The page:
FIG. 9 illustrates the behavior of the collector-base deple tion region 72 in the transistor 100 for various values of current density J, it being assumed that the buried layer 102 is formed by diffusion and that the impurity profile thereof approximates a gaussian function as shown in FIG. 8. The base boundary 74 shifts very gradually toward the collector-base junction 28 for increasing values of J and may eventually cross the junction as shown depending upon the transistor characteristics. The shift of the boundary 74 in the case of the transistor 100 is considerably less than in the case of the conventional transistor 12 as shown in FIG. 5 for equal values of current density J. The collector boundary 76 shifts into the collector region 20 at a diminishing rate as the current density J is increased. The depletion region 72 thus actually narrows as J is increased. The value of the capacitance C at the junction of the base 22 and the buried layer 102 is increased only slightly by the presence of the buried layer since the impurity gradient of the buried layer is relatively small in the vicinity of this junction. That portion of the capacitance C; provided by the sidewall boundaries 112 is minimized by the presence of the lightly doped epitaxial layer 104. The net value of C;, over the entire current density range is thus considerably lower than that for a transistor which has a uniformly highly doped collector region. By reducing the doping level of the collector region in the vicinity of the isolating region 60 and the resistor region 50, the efiects of the sidewall capacitance C and the resistor isolating junction capacitance C are greatly reduced.

A number of additional advantages may be realized by the improved transistor 100 shown in the arrangement of FIGS. 6 and 7. Current mode logic gates for example frequently employ a plurality of input transistors. The collector-base junction capacitances C of the undriven input transistors in such an arrangement act as speed degrading loads on the driven input transistors. If the input transistors assume the improved form shown in FIGS. 6 and 7 however, the effects of speed degradation are lessened since the undriven transistors have essentially no collector current and the capacitances which they present as loads are very small relative to their current handling capabilities.

In transistors having a relatively small emitter and a corresponding high emitter current density, a large portion of the total bulk collector resistance is comprised of the resistance of that portion of the collector region in the vicinity of the collector-base junction. In the improved transistor 100 the buried layer 102 extends into contact with the base 22, and accordingly greatly minimizes the bulk collector resistance. As the collector boundary 76 of the depletion region 72 undergoes a slight shift into the collector region in response to high current densities, a region of relatively high impurity doping is reached, and the diffusion voltage of the collector-base junction 28 is increased. The increased diffusion voltage reduces the tendency of the transistor 100 to saturate at high current densities, since a greater bias of the collector-base junction 28 is required in order to produce minority carrier injection.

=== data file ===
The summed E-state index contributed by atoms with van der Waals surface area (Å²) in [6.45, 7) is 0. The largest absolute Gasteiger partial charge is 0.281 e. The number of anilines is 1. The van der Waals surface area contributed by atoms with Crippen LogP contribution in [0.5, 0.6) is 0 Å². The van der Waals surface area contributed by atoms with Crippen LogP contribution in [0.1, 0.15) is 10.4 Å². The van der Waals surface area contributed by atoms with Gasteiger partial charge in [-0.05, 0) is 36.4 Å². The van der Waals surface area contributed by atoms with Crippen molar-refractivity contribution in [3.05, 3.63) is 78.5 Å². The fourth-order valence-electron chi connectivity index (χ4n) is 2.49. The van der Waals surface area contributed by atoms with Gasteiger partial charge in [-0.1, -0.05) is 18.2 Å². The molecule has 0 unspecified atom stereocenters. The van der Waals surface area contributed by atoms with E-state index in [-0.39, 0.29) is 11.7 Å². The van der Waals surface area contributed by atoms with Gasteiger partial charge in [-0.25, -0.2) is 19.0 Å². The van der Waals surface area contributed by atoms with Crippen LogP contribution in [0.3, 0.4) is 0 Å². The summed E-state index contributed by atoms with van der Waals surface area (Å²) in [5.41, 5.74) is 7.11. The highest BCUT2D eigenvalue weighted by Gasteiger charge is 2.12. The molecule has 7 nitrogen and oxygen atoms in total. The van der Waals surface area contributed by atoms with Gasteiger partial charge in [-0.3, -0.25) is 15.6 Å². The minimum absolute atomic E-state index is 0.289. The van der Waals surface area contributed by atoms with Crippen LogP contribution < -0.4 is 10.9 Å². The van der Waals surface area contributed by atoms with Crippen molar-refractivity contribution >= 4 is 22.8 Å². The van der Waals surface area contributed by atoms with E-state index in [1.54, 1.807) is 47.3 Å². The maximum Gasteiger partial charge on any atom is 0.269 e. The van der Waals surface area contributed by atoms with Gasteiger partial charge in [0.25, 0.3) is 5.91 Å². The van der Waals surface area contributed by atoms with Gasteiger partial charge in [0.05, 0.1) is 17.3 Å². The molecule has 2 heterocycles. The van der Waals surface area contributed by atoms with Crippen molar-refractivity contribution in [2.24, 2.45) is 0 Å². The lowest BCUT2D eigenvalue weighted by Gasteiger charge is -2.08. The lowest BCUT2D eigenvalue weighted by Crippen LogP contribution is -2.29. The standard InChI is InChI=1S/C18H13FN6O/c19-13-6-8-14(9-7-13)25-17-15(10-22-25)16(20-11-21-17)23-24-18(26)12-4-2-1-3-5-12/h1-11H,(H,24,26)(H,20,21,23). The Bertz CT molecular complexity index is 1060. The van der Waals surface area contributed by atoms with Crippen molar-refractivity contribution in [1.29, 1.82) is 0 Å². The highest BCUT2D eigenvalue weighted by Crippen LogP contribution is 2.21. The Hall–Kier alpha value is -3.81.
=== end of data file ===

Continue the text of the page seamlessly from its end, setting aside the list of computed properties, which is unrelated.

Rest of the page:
While the invention has been particularly shown and described with reference to a preferred embodiment thereof, it will be understood by those skilled in the art that various changes in form and detail may be made therein without departing from the spirit and scope of the invention.

What is claimed is:

1. An integrated circuit comprising a substrate element of a first type of semiconductive material having a surface; a collector element of a second type of semiconductive material opposite the first type disposed on said surface of the substrate element and having a surface opposite the substrate element, a

buried layer of the second type of semiconductive material disposed opposite said opposite surface and partially inset in the substrate element at said surface thereof, and at least one collector plug of the second type of semiconductive material extending between the buried layer and said opposite surface; a base element of the first type of semiconductive material having a surface substantially continuous with said opposite surface of the collector element and disposed within the collector element and in contact with the buried layer to form a collector-base junction; an emitter element of the second type of semiconductive material having a surface substantially continuous with said continuous surface of the base element and disposed within the base element to form an emitter-base junction; an emitter contact mounted on said continuous surface of the emitter element; a base contact mounted on said continuous surface of the base element; a collector contact mounted on the at least one collector plug at said opposite surface of the collector element, said buried layer and collector plug being degenerately doped with impurities and said collector element being intrinsically doped with impurities.